BIG Ten football is back, Maryland Terrapins “excited to get the good news”


COLLEGE PARK, Md. (WDVM) – On Wednesday morning, the Big Ten conference reversed course, announcing plans to play their football season beginning the weekend of October 24th. It will include an 8-game season for each team, plus one cross-divisional game based on seeding.

In a statement from the Big Ten, it says The Council of Presidents and Chancellors (COP/C) adopted significant medical protocols including daily antigen testing, enhanced cardiac screening, and an enhanced data-driven approach when making decisions about practice/competition. This daily testing will be available on September 30th, for all 14 conference members.

Following this announcement, the University of Maryland held a Zoom press conference with Head Team Physician and Assistant Director in the University Health Center Dr. Yvette Rooks, Athletic Director Damon Evans and Head Coach Michael Locksley.

Head Coach Michael Locksley said, “Yeah we actually met today (with his players), had a team meeting, kind of one of those emergency ones. And I can tell you every member of our team was excited to get the good news.”

“The next couple of weeks it will be really important for us that our players continue to do the behavior standpoint, to get us to where we are in that testing every day area of time.”, said Head Coach Michael Locksley.

The question of cost was brought up in the press conference, to which Athletic Director Damon Evans said, “We will be responsible for paying for testing. Each institution that is in the Big Ten will be responsible for paying for the rest that we utilize moving forward. As you might imagine, it could be quite expensive. I don’t know the exact dollar amount, right now, but if I had to take a guess it could be somewhere from $700,000 to one million dollars per institution to do this type of testing as comprehensive as we want to be.”

On top of cost, there is ethical concern; of giving so many resources to the athletic departments and teams and not to the student body or general public. Dr. Yvette Rooks says, “That came up when we were discussing the availability of testing. And a lot of us who are team physicians are also primary care physicians, i.e family doctors and so that was key for us that we weren’t taking away from communities or resources that really need them especially the communities at risk.”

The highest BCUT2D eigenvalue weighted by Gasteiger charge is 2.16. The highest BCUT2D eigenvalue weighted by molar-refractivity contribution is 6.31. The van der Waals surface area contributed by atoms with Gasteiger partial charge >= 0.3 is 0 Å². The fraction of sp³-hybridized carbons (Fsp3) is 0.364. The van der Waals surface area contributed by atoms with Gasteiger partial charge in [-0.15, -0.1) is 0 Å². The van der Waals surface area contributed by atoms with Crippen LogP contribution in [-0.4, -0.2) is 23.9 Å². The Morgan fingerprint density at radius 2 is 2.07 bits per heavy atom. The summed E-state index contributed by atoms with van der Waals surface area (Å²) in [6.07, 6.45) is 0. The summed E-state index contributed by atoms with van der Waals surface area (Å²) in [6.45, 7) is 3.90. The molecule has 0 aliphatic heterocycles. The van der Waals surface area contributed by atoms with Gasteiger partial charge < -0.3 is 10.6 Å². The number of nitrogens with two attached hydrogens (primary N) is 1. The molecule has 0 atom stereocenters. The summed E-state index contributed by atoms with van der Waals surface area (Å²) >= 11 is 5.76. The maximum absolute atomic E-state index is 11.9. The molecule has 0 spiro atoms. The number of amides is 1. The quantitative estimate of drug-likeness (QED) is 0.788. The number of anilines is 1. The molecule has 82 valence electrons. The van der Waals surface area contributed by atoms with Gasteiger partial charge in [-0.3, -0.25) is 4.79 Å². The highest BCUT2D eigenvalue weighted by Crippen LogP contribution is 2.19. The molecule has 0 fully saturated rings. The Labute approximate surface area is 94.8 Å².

“I am a proponent of the social inequities in health and so I would not be a part of a plan that was going to do that.” said Dr Yvette Rooks.

All 14 Big Ten schools have to report daily testing results to the league through an appointed Chief Infection Officer (but they are not obligated to share that information publicly). As teams collect data each day, they will use two metrics to decide if it’s safe to continue practicing and playing. These two metrics are team positivity rate and population positivity rate, based on a seven-day rolling average.

Specific thresholds must be met, in order for a team to be able to compete/practice. The league has assigned green, orange and red colors to separate zones, based on the positive case rates. Here’s how they break down:

  • Team positivity rate:
    • Green 0-2%
    • Orange 2-5%
    • Red >5%
  • Population positivity rate:
    • Green 0-3.5%
    • Orange 3.5-7.5%
    • Red >7.5%

According to their statement, decisions to alter or halt practice and competition will be based on the following scenarios:

  • Green/Green and Green/Orange: Team continues with normal practice and competition.
  • Orange/Orange and Orange/Red: Team must proceed with caution and enhance COVID-19 prevention (alter practice and meeting schedule, consider viability of continuing with scheduled competition).
  • Red/Red: Team must stop regular practice and competition for a minimum of seven days and reassess metrics until improved.

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